September 7 1812: Adams Meets Madame de Stael

On September 7, 1812, John Quincy Adams, the American Ambassador in St Petersburg writes again about meeting Madame de Stael. He had met her for the first time on September 6 1812. The entries for both days are reproduced below:

6th. I received this morning a note from Madame de Stael, requesting me to call upon her, at- the Hotel de TEurope, at four o'clock this afternoon, concerning something relative to America. I found Lord Cathcart, the newly-arrived British Ambassador, with her ; also Admiral Bentinck, a young man who appeared to be an attendant upon Lord Cathcart, Madame de Stael's son and daughter, a son of Admiral Bentinck, a boy, and two or three other men, whom I could not ascertain. Ta every soul in the room I was a total stranger. Madame de Stael was in very animated conversation with Lord Cathcart, and expressing in warm terms her admiration of the English nation as the preservers of social order and the saviors of Europe. She also complimented his Lordship very highly upon his exploit at Copenhagen. My Lord looked a little awkward at the size and rankness of the lady's applause ; to the personal tribute oflTered to himself he made no answer, but to the besmearing of his nation, he answered that his nation was a nation which, as such, felt itself bound by moral obligations, which it would always fulfil, and to which it would never be false. I thought of the moral obligations of the Copenhagen expedition, and of the American Revolutionary War. Lord Cathcart had his share in both. 
The English talk much about their honor and national morality — sometimes without meaning, but generally with a mixture of hypocrisy and of self-delusion in about equal portions. Dr. Johnson, in one of his poems, honestly avows that in his lifetime English honor had become a standing jest ; and it has assuredly not since then improved. The Lord and Lady conversed also about his journey from Sweden to this place, upon which his carriage overset and rolled down hill; and upon her journey there, and her fears of a water passage. She is to leave the city to-morro\v. Admiral Bentinck seemed a  little uneasy under the close siege of compliments which was laid to the Ambassador, and when his Lordship took his leave and went away, said, as if he felt relieved, "Thank God, that is finished!*' The Admiral himself immediately afterwards went away to his lodgings, where the Baroness was to go and take him up to go somewhere together to dinner.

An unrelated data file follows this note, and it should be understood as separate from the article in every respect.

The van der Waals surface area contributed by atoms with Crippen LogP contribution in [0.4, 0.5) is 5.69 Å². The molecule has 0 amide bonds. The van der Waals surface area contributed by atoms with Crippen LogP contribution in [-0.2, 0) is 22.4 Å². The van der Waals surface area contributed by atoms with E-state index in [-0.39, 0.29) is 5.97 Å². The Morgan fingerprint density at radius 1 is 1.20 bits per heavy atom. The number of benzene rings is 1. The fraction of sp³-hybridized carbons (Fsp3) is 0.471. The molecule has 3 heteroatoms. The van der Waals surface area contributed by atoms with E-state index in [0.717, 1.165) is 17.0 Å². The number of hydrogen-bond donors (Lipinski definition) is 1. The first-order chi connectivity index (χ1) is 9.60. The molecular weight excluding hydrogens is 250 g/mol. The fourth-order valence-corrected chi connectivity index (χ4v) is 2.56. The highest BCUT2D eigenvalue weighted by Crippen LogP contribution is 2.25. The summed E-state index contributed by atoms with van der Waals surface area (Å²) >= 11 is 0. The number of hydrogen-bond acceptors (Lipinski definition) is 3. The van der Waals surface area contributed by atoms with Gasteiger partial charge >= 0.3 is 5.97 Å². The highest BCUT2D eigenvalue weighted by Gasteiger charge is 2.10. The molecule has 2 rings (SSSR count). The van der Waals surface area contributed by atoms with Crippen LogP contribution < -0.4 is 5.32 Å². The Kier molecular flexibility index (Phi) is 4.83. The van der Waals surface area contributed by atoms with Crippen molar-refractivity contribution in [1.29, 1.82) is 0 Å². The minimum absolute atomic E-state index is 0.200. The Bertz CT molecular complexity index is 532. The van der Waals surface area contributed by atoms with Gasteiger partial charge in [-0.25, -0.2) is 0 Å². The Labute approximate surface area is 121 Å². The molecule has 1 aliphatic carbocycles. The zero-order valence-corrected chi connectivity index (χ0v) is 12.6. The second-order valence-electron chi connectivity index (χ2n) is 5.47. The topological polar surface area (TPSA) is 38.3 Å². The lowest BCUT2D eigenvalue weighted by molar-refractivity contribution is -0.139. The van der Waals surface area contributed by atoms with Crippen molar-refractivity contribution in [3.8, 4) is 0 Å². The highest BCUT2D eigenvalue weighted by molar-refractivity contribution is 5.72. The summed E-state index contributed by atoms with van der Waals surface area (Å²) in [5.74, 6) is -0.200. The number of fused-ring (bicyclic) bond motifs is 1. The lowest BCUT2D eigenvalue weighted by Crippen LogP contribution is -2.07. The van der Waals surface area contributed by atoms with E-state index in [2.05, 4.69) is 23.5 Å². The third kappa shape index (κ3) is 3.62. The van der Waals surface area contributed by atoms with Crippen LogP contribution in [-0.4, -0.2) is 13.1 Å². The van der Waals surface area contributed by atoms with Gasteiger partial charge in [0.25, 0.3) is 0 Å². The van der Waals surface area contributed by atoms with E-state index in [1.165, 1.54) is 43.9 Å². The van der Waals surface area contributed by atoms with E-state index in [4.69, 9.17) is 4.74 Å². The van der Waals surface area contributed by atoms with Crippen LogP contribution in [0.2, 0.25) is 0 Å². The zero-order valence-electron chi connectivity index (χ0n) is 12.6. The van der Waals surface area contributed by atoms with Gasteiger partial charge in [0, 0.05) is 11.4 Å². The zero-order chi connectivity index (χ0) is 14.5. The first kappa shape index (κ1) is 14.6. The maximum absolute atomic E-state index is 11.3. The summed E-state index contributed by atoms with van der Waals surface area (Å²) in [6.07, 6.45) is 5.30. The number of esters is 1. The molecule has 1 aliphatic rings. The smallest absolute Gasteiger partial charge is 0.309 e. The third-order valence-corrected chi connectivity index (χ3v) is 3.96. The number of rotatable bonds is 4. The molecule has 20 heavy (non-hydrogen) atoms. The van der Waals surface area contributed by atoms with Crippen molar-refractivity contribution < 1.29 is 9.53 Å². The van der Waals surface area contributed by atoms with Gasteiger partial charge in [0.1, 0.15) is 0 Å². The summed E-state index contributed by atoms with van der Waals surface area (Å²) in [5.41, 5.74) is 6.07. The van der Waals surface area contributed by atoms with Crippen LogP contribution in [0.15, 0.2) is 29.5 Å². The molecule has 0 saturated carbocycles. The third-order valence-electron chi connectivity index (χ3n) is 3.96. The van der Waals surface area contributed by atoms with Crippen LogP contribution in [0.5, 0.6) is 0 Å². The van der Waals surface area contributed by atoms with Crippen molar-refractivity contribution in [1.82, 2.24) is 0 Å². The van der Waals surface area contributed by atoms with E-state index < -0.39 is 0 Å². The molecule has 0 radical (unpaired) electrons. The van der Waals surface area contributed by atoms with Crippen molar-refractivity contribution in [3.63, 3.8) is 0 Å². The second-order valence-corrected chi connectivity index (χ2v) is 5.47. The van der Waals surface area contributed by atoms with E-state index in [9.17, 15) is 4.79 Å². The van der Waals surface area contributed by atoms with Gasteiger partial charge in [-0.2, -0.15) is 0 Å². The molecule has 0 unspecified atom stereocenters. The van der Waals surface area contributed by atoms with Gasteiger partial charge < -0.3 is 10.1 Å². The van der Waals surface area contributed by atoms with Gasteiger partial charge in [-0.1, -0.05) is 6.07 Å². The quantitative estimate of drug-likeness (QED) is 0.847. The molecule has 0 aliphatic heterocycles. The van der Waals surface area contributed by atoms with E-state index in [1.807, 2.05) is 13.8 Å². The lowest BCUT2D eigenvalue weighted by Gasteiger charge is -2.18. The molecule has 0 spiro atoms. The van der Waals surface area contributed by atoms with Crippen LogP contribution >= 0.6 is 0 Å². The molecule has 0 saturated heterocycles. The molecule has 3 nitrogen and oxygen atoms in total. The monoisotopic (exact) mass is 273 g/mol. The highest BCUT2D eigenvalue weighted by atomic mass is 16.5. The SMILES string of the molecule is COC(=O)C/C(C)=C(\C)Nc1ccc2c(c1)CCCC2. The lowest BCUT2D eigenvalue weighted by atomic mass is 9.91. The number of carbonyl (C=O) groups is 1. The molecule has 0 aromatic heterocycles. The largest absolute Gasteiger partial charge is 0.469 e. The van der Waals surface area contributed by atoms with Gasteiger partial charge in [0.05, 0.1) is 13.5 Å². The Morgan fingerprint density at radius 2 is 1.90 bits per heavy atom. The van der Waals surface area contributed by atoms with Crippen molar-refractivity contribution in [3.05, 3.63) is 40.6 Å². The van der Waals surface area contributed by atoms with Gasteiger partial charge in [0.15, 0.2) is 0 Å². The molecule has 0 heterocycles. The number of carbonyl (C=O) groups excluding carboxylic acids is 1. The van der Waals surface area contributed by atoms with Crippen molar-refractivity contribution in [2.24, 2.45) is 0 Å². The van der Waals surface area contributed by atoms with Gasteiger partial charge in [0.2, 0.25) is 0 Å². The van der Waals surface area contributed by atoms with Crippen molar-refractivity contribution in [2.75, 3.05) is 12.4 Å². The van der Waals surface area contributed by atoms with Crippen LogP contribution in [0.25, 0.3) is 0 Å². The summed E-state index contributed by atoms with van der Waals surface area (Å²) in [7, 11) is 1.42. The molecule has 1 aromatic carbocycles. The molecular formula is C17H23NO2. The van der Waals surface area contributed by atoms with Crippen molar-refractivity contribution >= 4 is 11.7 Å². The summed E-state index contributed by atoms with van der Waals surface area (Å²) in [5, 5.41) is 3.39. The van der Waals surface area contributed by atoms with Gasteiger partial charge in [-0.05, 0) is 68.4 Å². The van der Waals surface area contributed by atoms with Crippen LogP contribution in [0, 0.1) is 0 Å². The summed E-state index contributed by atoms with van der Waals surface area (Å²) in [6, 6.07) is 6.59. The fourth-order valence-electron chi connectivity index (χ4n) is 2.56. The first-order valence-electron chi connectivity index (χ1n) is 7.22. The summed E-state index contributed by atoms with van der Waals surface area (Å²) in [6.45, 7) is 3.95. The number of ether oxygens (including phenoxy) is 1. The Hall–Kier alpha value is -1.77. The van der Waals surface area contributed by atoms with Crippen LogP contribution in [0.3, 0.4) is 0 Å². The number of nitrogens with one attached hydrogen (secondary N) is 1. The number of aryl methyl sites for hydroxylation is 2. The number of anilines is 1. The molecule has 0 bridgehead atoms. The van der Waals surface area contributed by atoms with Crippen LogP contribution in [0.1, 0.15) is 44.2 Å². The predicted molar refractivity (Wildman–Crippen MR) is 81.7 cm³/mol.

She had then leisure for some conversation with me. She has lands in the State of New York, upon Lake Ontario, and stocks in the United States funds, and she wished to enquire how she could continue to receive her interest in England while there is war between the United States and Great Britain. This introduced a conversation upon the war, which appeared to be to her a topic far more interesting than the affairs upon which she had sent to consult me. But, as she was going out to dinner, she desired me to come again to-morrow morning, and asked me why I had not been to see her before, having known her father by reputation. She said she had read my father's book' with great pleasure, and that her father had often spoken of it with great esteem. 
7th. I called again upon Madame de Stael this morning, and had a second long conversation with her upon politics. She is one of the highest enthusiasts for the English cause that I have ever seen; but her sentiments appear to be as much the result of personal resentment against Bonaparte as of general views of public affairs. She complains that he will not let her live in peace anywhere, merely because she had not praised him in her works. She left the city this day for Stockholm.

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